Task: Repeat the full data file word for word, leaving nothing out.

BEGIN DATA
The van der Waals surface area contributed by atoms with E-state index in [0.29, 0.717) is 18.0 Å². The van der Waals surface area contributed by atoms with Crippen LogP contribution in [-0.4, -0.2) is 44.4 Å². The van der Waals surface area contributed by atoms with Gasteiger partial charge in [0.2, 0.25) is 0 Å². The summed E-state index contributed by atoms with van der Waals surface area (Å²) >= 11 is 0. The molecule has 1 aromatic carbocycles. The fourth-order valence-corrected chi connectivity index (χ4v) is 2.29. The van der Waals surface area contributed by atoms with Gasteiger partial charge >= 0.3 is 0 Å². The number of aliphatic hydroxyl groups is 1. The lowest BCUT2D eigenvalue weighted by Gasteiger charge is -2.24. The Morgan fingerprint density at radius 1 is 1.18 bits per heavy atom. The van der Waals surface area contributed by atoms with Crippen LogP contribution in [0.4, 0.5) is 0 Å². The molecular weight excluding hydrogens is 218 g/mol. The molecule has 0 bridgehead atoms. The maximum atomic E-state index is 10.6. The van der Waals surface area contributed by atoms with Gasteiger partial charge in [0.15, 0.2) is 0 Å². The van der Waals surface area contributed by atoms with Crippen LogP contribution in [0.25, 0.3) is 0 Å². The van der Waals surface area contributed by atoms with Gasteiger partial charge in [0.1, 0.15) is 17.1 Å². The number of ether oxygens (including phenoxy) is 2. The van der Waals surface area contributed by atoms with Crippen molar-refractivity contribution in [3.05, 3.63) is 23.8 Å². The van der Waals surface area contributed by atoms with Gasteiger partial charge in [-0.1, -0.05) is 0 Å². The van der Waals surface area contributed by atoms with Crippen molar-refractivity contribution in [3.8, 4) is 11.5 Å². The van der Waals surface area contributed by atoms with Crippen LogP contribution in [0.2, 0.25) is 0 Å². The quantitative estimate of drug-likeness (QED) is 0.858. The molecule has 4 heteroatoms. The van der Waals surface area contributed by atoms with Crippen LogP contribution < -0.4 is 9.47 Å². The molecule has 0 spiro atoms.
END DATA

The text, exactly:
The van der Waals surface area contributed by atoms with E-state index in [0.29, 0.717) is 18.0 Å². The van der Waals surface area contributed by atoms with Crippen LogP contribution in [-0.4, -0.2) is 44.4 Å². The van der Waals surface area contributed by atoms with Gasteiger partial charge in [0.2, 0.25) is 0 Å². The summed E-state index contributed by atoms with van der Waals surface area (Å²) >= 11 is 0. The molecule has 1 aromatic carbocycles. The fourth-order valence-corrected chi connectivity index (χ4v) is 2.29. The van der Waals surface area contributed by atoms with Gasteiger partial charge >= 0.3 is 0 Å². The number of aliphatic hydroxyl groups is 1. The lowest BCUT2D eigenvalue weighted by Gasteiger charge is -2.24. The Morgan fingerprint density at radius 1 is 1.18 bits per heavy atom. The van der Waals surface area contributed by atoms with Crippen LogP contribution in [0.4, 0.5) is 0 Å². The molecular weight excluding hydrogens is 218 g/mol. The molecule has 0 bridgehead atoms. The maximum atomic E-state index is 10.6. The van der Waals surface area contributed by atoms with Gasteiger partial charge in [0.15, 0.2) is 0 Å². The van der Waals surface area contributed by atoms with Crippen LogP contribution in [0.25, 0.3) is 0 Å². The van der Waals surface area contributed by atoms with Gasteiger partial charge in [0.1, 0.15) is 17.1 Å². The number of ether oxygens (including phenoxy) is 2. The van der Waals surface area contributed by atoms with Crippen molar-refractivity contribution in [3.05, 3.63) is 23.8 Å². The van der Waals surface area contributed by atoms with Gasteiger partial charge in [-0.1, -0.05) is 0 Å². The van der Waals surface area contributed by atoms with Crippen molar-refractivity contribution in [3.8, 4) is 11.5 Å². The van der Waals surface area contributed by atoms with Crippen LogP contribution in [0.2, 0.25) is 0 Å². The quantitative estimate of drug-likeness (QED) is 0.858. The molecule has 4 heteroatoms. The van der Waals surface area contributed by atoms with Crippen LogP contribution < -0.4 is 9.47 Å². The molecule has 0 spiro atoms.